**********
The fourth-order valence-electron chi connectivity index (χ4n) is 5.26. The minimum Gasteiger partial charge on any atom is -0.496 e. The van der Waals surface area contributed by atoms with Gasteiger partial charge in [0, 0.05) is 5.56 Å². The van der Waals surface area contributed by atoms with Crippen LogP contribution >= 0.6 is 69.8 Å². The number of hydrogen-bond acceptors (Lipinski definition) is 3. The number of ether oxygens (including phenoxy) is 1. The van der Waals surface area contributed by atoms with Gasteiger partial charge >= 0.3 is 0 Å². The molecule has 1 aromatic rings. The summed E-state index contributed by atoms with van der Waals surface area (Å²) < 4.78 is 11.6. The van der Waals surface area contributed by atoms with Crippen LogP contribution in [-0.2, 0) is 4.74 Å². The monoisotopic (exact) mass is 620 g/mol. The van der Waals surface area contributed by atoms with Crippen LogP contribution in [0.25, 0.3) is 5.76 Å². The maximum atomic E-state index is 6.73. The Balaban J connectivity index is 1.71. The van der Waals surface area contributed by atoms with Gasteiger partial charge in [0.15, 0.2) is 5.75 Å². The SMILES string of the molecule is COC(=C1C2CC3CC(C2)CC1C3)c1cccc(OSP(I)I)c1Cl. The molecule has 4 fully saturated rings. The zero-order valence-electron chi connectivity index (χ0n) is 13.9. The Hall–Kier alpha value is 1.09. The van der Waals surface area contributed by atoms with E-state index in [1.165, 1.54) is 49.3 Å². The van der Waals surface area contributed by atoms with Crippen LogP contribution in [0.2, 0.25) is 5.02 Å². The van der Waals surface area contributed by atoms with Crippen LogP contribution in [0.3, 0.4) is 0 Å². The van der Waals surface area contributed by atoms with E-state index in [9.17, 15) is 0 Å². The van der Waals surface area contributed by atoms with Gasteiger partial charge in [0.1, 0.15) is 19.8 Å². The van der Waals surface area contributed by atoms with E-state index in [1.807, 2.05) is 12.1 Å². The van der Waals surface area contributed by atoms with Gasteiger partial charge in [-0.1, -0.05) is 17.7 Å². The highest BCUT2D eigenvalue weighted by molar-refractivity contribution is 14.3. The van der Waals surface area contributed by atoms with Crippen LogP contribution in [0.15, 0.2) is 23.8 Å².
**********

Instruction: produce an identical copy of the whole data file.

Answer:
The fourth-order valence-electron chi connectivity index (χ4n) is 5.26. The minimum Gasteiger partial charge on any atom is -0.496 e. The van der Waals surface area contributed by atoms with Gasteiger partial charge in [0, 0.05) is 5.56 Å². The van der Waals surface area contributed by atoms with Crippen LogP contribution >= 0.6 is 69.8 Å². The number of hydrogen-bond acceptors (Lipinski definition) is 3. The number of ether oxygens (including phenoxy) is 1. The van der Waals surface area contributed by atoms with Gasteiger partial charge >= 0.3 is 0 Å². The molecule has 1 aromatic rings. The summed E-state index contributed by atoms with van der Waals surface area (Å²) < 4.78 is 11.6. The van der Waals surface area contributed by atoms with Crippen LogP contribution in [-0.2, 0) is 4.74 Å². The monoisotopic (exact) mass is 620 g/mol. The van der Waals surface area contributed by atoms with Crippen LogP contribution in [0.25, 0.3) is 5.76 Å². The maximum atomic E-state index is 6.73. The Balaban J connectivity index is 1.71. The van der Waals surface area contributed by atoms with Gasteiger partial charge in [0.15, 0.2) is 5.75 Å². The SMILES string of the molecule is COC(=C1C2CC3CC(C2)CC1C3)c1cccc(OSP(I)I)c1Cl. The molecule has 4 fully saturated rings. The zero-order valence-electron chi connectivity index (χ0n) is 13.9. The Hall–Kier alpha value is 1.09. The van der Waals surface area contributed by atoms with E-state index in [1.165, 1.54) is 49.3 Å². The van der Waals surface area contributed by atoms with Crippen LogP contribution in [0.2, 0.25) is 5.02 Å². The van der Waals surface area contributed by atoms with Crippen LogP contribution in [0.3, 0.4) is 0 Å². The van der Waals surface area contributed by atoms with E-state index in [9.17, 15) is 0 Å². The van der Waals surface area contributed by atoms with Gasteiger partial charge in [0.1, 0.15) is 19.8 Å². The van der Waals surface area contributed by atoms with E-state index in [1.807, 2.05) is 12.1 Å². The van der Waals surface area contributed by atoms with Gasteiger partial charge in [-0.1, -0.05) is 17.7 Å². The highest BCUT2D eigenvalue weighted by molar-refractivity contribution is 14.3. The van der Waals surface area contributed by atoms with Crippen LogP contribution in [0.15, 0.2) is 23.8 Å².